Would you say to a couple who has been together 2 years, 10 years, etc., who has not been married, that they are married, joined together?  How can we say the same for those who are not baptised, oh go ahead, don't worry, it is ok to say you live for Christ but not truly joined to Him?  What if we changed baptism to marriage and Christ to spouse?  Do we give the same answer?

Bravo! Good response!

But you have to realize that I was an inquirer when I made that post and now I'm a catachumen.  angel

You're absolutely right, though. Just because a couple has been together for years doesn't make them married. There has to be the wedding and the true joining of each other in the ceremony.
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« Reply #100 on: January 02, 2012, 07:10:25 AM »

Just because a couple has been together for years doesn't make them married. There has to be the wedding and the true joining of each other in the ceremony.

You are right, and I think any Baptist would agree with you entirely. However, it must be said that the analogy is not a perfect one, nor indeed a biblical one, and should not be pressed too far. Christianity is not determined by the culture of a particular time or place, for its principles are timeless - and one of them (we agree, I think) is that all Chistians are commanded to be baptised. But marriage practices do differ from place to place and age to age, and whereas as an Englishman I entirely agree that a Christian man and woman must rightly be formally married and not 'live in sin' as the phrase is, I cannot be certain that this is as universal in every age and place as the requirement to be baptised.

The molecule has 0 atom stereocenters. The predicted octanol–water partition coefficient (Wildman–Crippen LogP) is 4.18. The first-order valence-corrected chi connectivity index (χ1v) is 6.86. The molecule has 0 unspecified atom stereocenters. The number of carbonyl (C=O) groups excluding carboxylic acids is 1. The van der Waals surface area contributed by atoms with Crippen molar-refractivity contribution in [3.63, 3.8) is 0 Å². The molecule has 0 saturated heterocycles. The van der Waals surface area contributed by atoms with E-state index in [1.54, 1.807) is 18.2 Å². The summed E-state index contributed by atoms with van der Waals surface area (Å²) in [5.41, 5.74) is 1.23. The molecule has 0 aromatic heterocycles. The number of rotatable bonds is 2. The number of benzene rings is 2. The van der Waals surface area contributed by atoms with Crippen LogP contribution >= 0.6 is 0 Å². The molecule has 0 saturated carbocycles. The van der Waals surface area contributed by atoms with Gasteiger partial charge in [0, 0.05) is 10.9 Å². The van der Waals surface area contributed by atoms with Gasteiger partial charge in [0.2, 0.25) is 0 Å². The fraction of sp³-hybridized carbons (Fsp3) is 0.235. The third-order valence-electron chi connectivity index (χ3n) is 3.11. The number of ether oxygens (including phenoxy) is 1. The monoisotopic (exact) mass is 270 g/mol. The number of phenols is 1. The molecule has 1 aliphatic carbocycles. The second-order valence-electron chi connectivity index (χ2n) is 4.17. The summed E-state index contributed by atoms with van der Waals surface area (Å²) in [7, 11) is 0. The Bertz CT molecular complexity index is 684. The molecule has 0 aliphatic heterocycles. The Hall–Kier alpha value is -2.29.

The other matter I would cautiously mention is this: that whereas we know what Christians are required to do (in this thread, be baptised), and we should exhort and persuade all believers to obey the Lord in this, I am hesitant about the value of speculating about the state or fate of believers who do not obey it.

In writing this, I am not writing of believers' baptism (though, of course, that is the only baptism I recognise as proper), but for the sake of this post am not extending my thoughts beyond the concept of baptism, whether infant or believers'. I know saintly Christians who were "baptised" as infants; I think they should now be immersed publicly as believers; but I seldom speculate concerning the Lord's thoughts about them, for in their consciences they are indeed baptised believers. They must stand or fall by their own Master, as must totally unbaptised people like Quakers or Salvation Army people, even though you and I both think, in our own ways, that such should submit to baptism.